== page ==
This Custodian-Turned-Teacher Is Inspiring A Whole School

After 7 years as a custodian, he’s now a full-time teacher at the same school

As parents, we strive to teach our kids they can be anything they want to be. That they can accomplish anything they set their mind to. No one exemplifies these life lessons better than Lowell Outland, a high school custodian turned full-time teacher.

Outland spent seven years working as a custodian at Tates Creek High School in Lexington, Kentucky. That is until this school year, when he walked into the school as a teacher earlier this week.

Outland wasn’t able to finish high school in the 1970s, but he earned his GED while serving in the military. He eventually earned his associate’s degree. He started working as a custodian at Tates Creek High School when he was laid off from an electronics company due to downsizing.

So what led to him wanting to change his career path? The students, he says.

“I got to know the kids and there are some of them that are absolutely wonderful,” Outland told ABC News. “I enjoyed being around them. I felt like it was time for me to start contributing a little bit.”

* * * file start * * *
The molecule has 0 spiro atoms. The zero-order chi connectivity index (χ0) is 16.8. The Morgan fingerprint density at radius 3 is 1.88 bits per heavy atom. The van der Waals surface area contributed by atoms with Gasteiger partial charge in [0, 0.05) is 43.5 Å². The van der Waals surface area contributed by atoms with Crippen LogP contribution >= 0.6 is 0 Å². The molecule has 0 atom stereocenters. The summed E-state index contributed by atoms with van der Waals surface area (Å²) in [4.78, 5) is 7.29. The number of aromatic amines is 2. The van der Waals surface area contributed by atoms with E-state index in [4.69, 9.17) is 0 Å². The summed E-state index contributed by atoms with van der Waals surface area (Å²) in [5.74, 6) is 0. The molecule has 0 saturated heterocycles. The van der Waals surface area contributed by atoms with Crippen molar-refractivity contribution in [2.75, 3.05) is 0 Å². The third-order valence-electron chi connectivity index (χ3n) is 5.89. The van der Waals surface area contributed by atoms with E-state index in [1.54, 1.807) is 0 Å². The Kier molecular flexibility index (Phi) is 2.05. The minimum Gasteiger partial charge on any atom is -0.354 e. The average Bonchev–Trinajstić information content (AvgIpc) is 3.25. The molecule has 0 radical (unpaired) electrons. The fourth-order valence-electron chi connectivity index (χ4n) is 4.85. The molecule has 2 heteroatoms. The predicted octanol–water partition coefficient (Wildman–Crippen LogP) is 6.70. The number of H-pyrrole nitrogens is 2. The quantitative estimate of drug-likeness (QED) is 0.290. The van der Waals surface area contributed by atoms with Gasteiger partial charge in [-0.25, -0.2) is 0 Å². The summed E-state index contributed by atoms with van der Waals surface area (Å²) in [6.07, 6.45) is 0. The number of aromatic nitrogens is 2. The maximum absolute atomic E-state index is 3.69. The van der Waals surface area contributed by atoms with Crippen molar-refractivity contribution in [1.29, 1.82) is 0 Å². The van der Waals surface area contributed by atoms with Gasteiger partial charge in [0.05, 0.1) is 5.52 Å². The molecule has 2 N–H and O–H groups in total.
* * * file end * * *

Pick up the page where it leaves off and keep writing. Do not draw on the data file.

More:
He took college classes during the mornings, and worked at the high school as a custodian at night. He earned his degree from Morehead State University. He’s now teaching digital photography and graphic communications full-time at 59 years old.

“I think my past experience will give [students] something to think about,” Outland said. “I’m showing them what they can do with their lives.”

This is such a wonderful example to young people everywhere. Following your dreams can seem like such a daunting task, and you can always find a million reasons not to do something. There are always circumstances beyond our control in life, and it’s up to us to manage them the best way we can.

For Mr. Outland, being close to retirement age wasn’t reason enough to stop him. (Bless this man and his energy, seriously.)

The school’s principal, Mr. Mills, didn’t have to think twice about hiring Outland on as a teacher.

“I’m just happy that we’re able to keep him here,” Mills said to ABC News. “I just believe it’s a great story for our kids and for everybody — that when it gets hard, you don’t just give up.”

It’s so nice to read an inspiring story at the end of a truly terrible news week. Let’s all raise a freshly-sharpened pencil to Lowell Outland, shall we?

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